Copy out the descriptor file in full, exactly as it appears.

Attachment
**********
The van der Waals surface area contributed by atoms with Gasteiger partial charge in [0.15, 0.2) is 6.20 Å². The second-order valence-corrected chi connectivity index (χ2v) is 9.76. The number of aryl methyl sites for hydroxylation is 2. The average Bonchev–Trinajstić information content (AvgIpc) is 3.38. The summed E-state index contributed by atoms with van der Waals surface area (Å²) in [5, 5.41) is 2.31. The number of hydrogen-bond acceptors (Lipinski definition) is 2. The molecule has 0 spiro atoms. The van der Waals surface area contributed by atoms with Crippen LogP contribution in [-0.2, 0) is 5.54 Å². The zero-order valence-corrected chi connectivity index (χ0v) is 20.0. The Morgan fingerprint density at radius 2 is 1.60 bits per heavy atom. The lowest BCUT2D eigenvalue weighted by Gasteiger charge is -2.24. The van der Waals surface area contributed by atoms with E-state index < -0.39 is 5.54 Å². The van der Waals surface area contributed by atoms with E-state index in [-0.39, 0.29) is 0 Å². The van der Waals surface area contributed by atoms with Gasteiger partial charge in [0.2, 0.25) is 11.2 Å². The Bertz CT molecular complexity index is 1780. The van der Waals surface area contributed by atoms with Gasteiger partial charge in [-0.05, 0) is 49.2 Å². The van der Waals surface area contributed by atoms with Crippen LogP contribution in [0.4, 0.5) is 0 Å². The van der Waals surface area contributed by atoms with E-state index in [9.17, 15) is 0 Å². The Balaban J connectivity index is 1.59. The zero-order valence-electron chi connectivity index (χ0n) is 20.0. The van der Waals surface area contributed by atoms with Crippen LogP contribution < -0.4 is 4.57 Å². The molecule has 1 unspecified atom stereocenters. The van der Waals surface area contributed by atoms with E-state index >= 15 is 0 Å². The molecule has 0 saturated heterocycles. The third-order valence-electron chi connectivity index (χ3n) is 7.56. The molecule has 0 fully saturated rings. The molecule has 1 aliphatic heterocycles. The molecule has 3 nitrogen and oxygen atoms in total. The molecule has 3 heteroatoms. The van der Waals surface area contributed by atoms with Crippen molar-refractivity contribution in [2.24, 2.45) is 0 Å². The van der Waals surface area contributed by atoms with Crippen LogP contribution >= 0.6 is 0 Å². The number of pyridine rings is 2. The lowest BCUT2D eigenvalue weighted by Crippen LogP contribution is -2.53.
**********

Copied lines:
The van der Waals surface area contributed by atoms with Gasteiger partial charge in [0.15, 0.2) is 6.20 Å². The second-order valence-corrected chi connectivity index (χ2v) is 9.76. The number of aryl methyl sites for hydroxylation is 2. The average Bonchev–Trinajstić information content (AvgIpc) is 3.38. The summed E-state index contributed by atoms with van der Waals surface area (Å²) in [5, 5.41) is 2.31. The number of hydrogen-bond acceptors (Lipinski definition) is 2. The molecule has 0 spiro atoms. The van der Waals surface area contributed by atoms with Crippen LogP contribution in [-0.2, 0) is 5.54 Å². The zero-order valence-corrected chi connectivity index (χ0v) is 20.0. The Morgan fingerprint density at radius 2 is 1.60 bits per heavy atom. The lowest BCUT2D eigenvalue weighted by Gasteiger charge is -2.24. The van der Waals surface area contributed by atoms with E-state index < -0.39 is 5.54 Å². The van der Waals surface area contributed by atoms with E-state index in [-0.39, 0.29) is 0 Å². The van der Waals surface area contributed by atoms with Gasteiger partial charge in [0.2, 0.25) is 11.2 Å². The Bertz CT molecular complexity index is 1780. The van der Waals surface area contributed by atoms with Gasteiger partial charge in [-0.05, 0) is 49.2 Å². The van der Waals surface area contributed by atoms with Crippen LogP contribution in [0.4, 0.5) is 0 Å². The van der Waals surface area contributed by atoms with E-state index in [9.17, 15) is 0 Å². The Balaban J connectivity index is 1.59. The zero-order valence-electron chi connectivity index (χ0n) is 20.0. The van der Waals surface area contributed by atoms with Crippen LogP contribution < -0.4 is 4.57 Å². The molecule has 1 unspecified atom stereocenters. The van der Waals surface area contributed by atoms with E-state index >= 15 is 0 Å². The molecule has 0 saturated heterocycles. The third-order valence-electron chi connectivity index (χ3n) is 7.56. The molecule has 0 fully saturated rings. The molecule has 1 aliphatic heterocycles. The molecule has 3 nitrogen and oxygen atoms in total. The molecule has 3 heteroatoms. The van der Waals surface area contributed by atoms with Crippen molar-refractivity contribution in [2.24, 2.45) is 0 Å². The van der Waals surface area contributed by atoms with Crippen LogP contribution >= 0.6 is 0 Å². The number of pyridine rings is 2. The lowest BCUT2D eigenvalue weighted by Crippen LogP contribution is -2.53.